Rhino Q&A: Thandi, Thembi and Colin

24Apr
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Rhino calf Colin is three months old today. He has captured our hearts and those of our all our guests who have been fortunate enough to see him. In addition, he has become an ambassador for rhino conservation to a large international community who stay connected to rhinos Thandi, Thembi and Colin via Kariega's media channels.

Patty Watson, a Facebook friend and past safari guest, posed some interesting questions after watching the video we posted last month on rhino Colin’s two-month birthday. We asked ranger Jo to answer Patty’s questions and have shared them as a Q&A below.

Q&A for Rhinos Thandi, Thembi and Colin

Question: 

I noticed on the video that Thandi has a horn. Is that new? I thought both of her horns had been hacked off during the poaching.

Answer:

Thandi's horns were both hacked off when she was poached in 2012. When viewed in 2012 the vets and other people involved with treating Thandi believed that she would never grow a horn again as the growth plates where the horns grow from had both been removed. The massive wounds have healed over the last few years and now it seems that the back horn has actually started growing again which mean that somehow an area of the growth plate of the back horn has remained active.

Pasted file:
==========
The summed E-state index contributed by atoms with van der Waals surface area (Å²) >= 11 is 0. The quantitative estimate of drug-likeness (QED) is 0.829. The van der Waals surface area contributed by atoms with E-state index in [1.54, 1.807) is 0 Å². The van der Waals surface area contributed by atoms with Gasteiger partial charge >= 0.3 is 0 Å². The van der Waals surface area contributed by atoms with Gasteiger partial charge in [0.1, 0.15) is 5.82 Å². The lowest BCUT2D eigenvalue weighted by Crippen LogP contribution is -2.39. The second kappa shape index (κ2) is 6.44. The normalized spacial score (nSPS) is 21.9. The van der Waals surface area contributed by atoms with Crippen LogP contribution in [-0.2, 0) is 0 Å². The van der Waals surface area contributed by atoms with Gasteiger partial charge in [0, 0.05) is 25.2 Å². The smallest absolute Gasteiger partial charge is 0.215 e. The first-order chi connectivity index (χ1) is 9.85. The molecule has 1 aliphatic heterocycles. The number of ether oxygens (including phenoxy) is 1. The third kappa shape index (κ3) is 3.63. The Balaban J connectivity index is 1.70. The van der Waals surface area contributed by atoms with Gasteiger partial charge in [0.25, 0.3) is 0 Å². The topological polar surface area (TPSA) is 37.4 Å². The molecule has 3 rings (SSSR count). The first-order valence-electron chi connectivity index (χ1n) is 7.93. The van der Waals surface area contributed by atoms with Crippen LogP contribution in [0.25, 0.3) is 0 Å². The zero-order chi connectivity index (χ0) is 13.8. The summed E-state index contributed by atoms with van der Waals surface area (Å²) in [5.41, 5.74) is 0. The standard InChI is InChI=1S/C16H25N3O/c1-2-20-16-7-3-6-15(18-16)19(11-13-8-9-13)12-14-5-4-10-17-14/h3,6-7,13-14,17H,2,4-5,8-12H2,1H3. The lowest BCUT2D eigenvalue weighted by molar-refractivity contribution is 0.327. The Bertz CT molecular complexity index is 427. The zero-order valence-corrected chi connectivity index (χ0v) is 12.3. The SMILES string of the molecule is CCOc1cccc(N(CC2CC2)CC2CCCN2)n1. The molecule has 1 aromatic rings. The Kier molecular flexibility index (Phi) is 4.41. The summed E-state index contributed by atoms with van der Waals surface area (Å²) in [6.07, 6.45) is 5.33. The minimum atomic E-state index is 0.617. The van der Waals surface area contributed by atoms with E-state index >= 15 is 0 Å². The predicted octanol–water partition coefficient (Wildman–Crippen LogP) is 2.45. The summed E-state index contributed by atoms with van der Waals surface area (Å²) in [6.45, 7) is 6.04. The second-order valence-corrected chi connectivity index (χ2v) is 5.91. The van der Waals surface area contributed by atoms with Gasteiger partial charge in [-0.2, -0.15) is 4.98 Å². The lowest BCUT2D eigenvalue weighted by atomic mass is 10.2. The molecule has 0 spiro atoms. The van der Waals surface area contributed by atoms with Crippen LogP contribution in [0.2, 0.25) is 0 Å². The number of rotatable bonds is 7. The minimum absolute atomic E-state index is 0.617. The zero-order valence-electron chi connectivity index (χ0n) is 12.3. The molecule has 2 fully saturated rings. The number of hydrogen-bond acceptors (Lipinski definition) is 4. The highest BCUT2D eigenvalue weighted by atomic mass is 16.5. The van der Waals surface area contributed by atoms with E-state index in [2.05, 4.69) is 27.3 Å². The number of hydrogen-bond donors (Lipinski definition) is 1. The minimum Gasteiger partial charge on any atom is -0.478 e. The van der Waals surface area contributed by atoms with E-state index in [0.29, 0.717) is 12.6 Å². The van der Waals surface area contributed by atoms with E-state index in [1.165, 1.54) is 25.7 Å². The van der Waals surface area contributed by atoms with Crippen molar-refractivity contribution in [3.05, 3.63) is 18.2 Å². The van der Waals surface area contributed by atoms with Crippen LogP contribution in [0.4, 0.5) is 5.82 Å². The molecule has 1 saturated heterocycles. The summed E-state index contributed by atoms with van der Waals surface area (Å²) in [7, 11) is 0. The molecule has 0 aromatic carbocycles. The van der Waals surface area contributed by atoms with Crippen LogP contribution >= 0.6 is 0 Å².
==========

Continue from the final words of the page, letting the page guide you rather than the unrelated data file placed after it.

Question: 

Where is Thembi now? 

Answer:

Thembi is not walking with Thandi and Colin as rhino mothers usually push their older calves out when they have a new one. If the older calf is a female (like in this case with Thembi) the mothers sometimes keep the older calf around as babysitters for the new younger calf. But if the older sibling is a male they will normally be pushed out as soon as the new calf is born. It all depends on the personalities of the animals and what the structures are of the rest of the rhinos in the surroundings. Thembi is happy walking around with the other sub-adult rhinos on the reserve.

Question:

Will they all be given guaranteed protection from poachers at Kariega Game Lodge?

Answer: 

No one can guarantee that rhinos will not be poached but Kariega is doing its utmost best to ensure that such a horrible day will never happen again!

Thank you Patty for asking such relevant questions and Ranger Jo for your informative answers. Please feel welcome to post your questions in the comments below or on our Kariega  Facebook page. Our rangers have so much knowledge and insight to share.

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